Sunday, 13 November 2016

Atrial Fibrillation (AF)


Atrial fibrillation (AF or A-fib) is an abnormal heart rhythm characterized by rapid and irregular beating. Often it starts as brief periods of abnormal beating which become longer and possibly constant over time. Most episodes have no symptoms. Occasionally there may be heart palpitations, fainting, lightheadedness, shortness of breath, or chest pain. The disease is associated with an increased risk of heart failure, dementia, and stroke. It is a type of supraventricular tachycardia (SVT).

Atrial fibrillation is diagnosed on an electrocardiogram (ECG). Characteristic findings are the absence of P waves, with disorganized electrical activity in their place, and irregular R-R intervals due to irregular conduction of impulses to the ventricles. At very fast heart rates atrial fibrillation may look more regular, which may make it more difficult to separate from SVT or ventricular tachycardia.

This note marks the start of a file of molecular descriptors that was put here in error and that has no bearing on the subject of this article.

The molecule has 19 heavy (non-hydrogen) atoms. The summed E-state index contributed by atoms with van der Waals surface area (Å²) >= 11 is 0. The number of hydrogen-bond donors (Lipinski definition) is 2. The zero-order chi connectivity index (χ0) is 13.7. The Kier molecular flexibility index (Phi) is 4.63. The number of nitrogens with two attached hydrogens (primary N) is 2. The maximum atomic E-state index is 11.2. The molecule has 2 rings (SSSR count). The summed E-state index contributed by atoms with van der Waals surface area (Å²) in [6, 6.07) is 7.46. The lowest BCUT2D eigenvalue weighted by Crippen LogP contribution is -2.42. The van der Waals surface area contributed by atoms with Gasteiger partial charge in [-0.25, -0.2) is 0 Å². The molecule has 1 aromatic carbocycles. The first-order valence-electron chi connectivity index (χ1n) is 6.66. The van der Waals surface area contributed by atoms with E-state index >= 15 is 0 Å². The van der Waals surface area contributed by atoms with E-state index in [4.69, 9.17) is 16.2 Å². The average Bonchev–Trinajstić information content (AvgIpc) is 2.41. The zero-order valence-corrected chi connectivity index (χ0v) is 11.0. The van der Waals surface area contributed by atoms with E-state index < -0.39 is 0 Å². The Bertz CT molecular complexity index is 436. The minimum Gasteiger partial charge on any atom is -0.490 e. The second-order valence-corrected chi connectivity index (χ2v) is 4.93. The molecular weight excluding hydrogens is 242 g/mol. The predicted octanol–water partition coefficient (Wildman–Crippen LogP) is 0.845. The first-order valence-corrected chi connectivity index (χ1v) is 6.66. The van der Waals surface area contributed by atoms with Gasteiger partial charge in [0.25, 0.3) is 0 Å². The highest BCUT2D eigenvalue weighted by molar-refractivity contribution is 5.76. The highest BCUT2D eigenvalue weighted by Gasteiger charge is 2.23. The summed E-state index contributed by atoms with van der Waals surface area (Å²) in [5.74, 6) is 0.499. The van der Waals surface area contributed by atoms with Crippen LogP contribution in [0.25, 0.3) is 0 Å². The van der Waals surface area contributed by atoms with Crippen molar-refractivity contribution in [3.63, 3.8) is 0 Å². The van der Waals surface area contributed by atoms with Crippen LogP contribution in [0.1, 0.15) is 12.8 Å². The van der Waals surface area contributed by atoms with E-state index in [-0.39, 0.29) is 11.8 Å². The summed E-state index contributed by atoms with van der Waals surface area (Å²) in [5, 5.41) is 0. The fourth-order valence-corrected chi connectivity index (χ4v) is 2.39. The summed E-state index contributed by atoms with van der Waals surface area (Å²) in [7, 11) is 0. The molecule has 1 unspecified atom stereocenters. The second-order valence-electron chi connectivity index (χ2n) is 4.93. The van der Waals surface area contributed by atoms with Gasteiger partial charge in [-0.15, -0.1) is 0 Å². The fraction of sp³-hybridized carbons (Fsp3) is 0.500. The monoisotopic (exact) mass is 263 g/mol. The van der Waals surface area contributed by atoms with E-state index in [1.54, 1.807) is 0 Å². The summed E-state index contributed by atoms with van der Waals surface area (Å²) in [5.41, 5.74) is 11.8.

QRS complexes should be narrow, signifying that they are initiated by normal conduction of atrial electrical activity through the intraventricular conduction system. Wide QRS complexes are worrisome for ventricular tachycardia, although, in cases where there is a disease of the conduction system, wide complexes may be present in A-Fib with rapid ventricular response.

If paroxysmal AF is suspected but an ECG during an GP visit shows only a regular rhythm, AF episodes may be detected and documented with the use of ambulatory Holster monitoring.